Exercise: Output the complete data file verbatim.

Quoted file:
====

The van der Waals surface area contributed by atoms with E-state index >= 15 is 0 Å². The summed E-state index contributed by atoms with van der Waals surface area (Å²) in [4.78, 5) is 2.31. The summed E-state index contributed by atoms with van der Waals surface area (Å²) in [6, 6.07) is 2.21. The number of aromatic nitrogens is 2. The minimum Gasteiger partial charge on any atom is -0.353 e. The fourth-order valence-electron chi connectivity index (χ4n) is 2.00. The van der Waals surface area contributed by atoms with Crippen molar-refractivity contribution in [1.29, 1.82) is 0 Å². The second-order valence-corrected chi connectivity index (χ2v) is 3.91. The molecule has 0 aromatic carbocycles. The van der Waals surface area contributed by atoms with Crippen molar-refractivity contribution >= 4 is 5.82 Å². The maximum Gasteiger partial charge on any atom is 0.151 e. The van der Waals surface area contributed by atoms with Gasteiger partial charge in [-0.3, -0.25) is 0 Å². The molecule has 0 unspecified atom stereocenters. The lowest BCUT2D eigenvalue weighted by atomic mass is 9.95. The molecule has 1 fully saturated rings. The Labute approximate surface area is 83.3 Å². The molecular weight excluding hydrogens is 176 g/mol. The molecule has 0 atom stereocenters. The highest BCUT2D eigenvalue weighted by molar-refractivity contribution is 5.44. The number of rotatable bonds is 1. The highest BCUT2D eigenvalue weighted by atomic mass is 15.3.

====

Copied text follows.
The van der Waals surface area contributed by atoms with E-state index >= 15 is 0 Å². The summed E-state index contributed by atoms with van der Waals surface area (Å²) in [4.78, 5) is 2.31. The summed E-state index contributed by atoms with van der Waals surface area (Å²) in [6, 6.07) is 2.21. The number of aromatic nitrogens is 2. The minimum Gasteiger partial charge on any atom is -0.353 e. The fourth-order valence-electron chi connectivity index (χ4n) is 2.00. The van der Waals surface area contributed by atoms with Crippen molar-refractivity contribution in [1.29, 1.82) is 0 Å². The second-order valence-corrected chi connectivity index (χ2v) is 3.91. The molecule has 0 aromatic carbocycles. The van der Waals surface area contributed by atoms with Crippen molar-refractivity contribution >= 4 is 5.82 Å². The maximum Gasteiger partial charge on any atom is 0.151 e. The van der Waals surface area contributed by atoms with Gasteiger partial charge in [-0.3, -0.25) is 0 Å². The molecule has 0 unspecified atom stereocenters. The lowest BCUT2D eigenvalue weighted by atomic mass is 9.95. The molecule has 1 fully saturated rings. The Labute approximate surface area is 83.3 Å². The molecular weight excluding hydrogens is 176 g/mol. The molecule has 0 atom stereocenters. The highest BCUT2D eigenvalue weighted by molar-refractivity contribution is 5.44. The number of rotatable bonds is 1. The highest BCUT2D eigenvalue weighted by atomic mass is 15.3.